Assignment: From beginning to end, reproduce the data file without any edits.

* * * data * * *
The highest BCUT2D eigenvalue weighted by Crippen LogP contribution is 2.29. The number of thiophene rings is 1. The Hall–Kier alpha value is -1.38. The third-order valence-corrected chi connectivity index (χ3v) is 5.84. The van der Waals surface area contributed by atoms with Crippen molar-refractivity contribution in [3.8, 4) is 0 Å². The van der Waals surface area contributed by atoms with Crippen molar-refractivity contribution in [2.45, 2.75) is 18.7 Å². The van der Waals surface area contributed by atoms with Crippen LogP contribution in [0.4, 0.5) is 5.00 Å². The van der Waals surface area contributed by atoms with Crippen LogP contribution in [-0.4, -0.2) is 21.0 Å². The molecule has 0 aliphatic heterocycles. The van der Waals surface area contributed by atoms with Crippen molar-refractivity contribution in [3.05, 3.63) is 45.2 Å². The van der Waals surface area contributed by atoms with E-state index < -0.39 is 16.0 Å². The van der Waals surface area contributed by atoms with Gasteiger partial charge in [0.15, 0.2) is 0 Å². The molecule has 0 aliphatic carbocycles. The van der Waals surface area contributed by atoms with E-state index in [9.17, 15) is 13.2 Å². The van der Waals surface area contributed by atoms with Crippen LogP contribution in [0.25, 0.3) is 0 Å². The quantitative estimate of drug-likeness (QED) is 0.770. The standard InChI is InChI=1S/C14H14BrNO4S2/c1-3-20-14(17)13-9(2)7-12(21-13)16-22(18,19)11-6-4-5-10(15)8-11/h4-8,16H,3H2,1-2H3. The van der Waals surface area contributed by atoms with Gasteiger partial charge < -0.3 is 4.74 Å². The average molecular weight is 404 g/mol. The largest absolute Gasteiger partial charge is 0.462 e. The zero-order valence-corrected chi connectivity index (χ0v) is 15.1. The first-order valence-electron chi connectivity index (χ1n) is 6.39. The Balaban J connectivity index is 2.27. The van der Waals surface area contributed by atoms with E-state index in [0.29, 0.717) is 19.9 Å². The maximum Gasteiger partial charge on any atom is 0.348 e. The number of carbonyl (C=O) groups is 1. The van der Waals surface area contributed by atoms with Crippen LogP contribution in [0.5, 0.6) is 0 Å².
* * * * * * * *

The highest BCUT2D eigenvalue weighted by Crippen LogP contribution is 2.29. The number of thiophene rings is 1. The Hall–Kier alpha value is -1.38. The third-order valence-corrected chi connectivity index (χ3v) is 5.84. The van der Waals surface area contributed by atoms with Crippen molar-refractivity contribution in [3.8, 4) is 0 Å². The van der Waals surface area contributed by atoms with Crippen molar-refractivity contribution in [2.45, 2.75) is 18.7 Å². The van der Waals surface area contributed by atoms with Crippen LogP contribution in [0.4, 0.5) is 5.00 Å². The van der Waals surface area contributed by atoms with Crippen LogP contribution in [-0.4, -0.2) is 21.0 Å². The molecule has 0 aliphatic heterocycles. The van der Waals surface area contributed by atoms with Crippen molar-refractivity contribution in [3.05, 3.63) is 45.2 Å². The van der Waals surface area contributed by atoms with E-state index < -0.39 is 16.0 Å². The van der Waals surface area contributed by atoms with Gasteiger partial charge in [0.15, 0.2) is 0 Å². The molecule has 0 aliphatic carbocycles. The van der Waals surface area contributed by atoms with E-state index in [9.17, 15) is 13.2 Å². The van der Waals surface area contributed by atoms with Crippen LogP contribution in [0.25, 0.3) is 0 Å². The quantitative estimate of drug-likeness (QED) is 0.770. The standard InChI is InChI=1S/C14H14BrNO4S2/c1-3-20-14(17)13-9(2)7-12(21-13)16-22(18,19)11-6-4-5-10(15)8-11/h4-8,16H,3H2,1-2H3. The van der Waals surface area contributed by atoms with Gasteiger partial charge < -0.3 is 4.74 Å². The average molecular weight is 404 g/mol. The largest absolute Gasteiger partial charge is 0.462 e. The zero-order valence-corrected chi connectivity index (χ0v) is 15.1. The first-order valence-electron chi connectivity index (χ1n) is 6.39. The Balaban J connectivity index is 2.27. The van der Waals surface area contributed by atoms with E-state index in [0.29, 0.717) is 19.9 Å². The maximum Gasteiger partial charge on any atom is 0.348 e. The number of carbonyl (C=O) groups is 1. The van der Waals surface area contributed by atoms with Crippen LogP contribution in [0.5, 0.6) is 0 Å².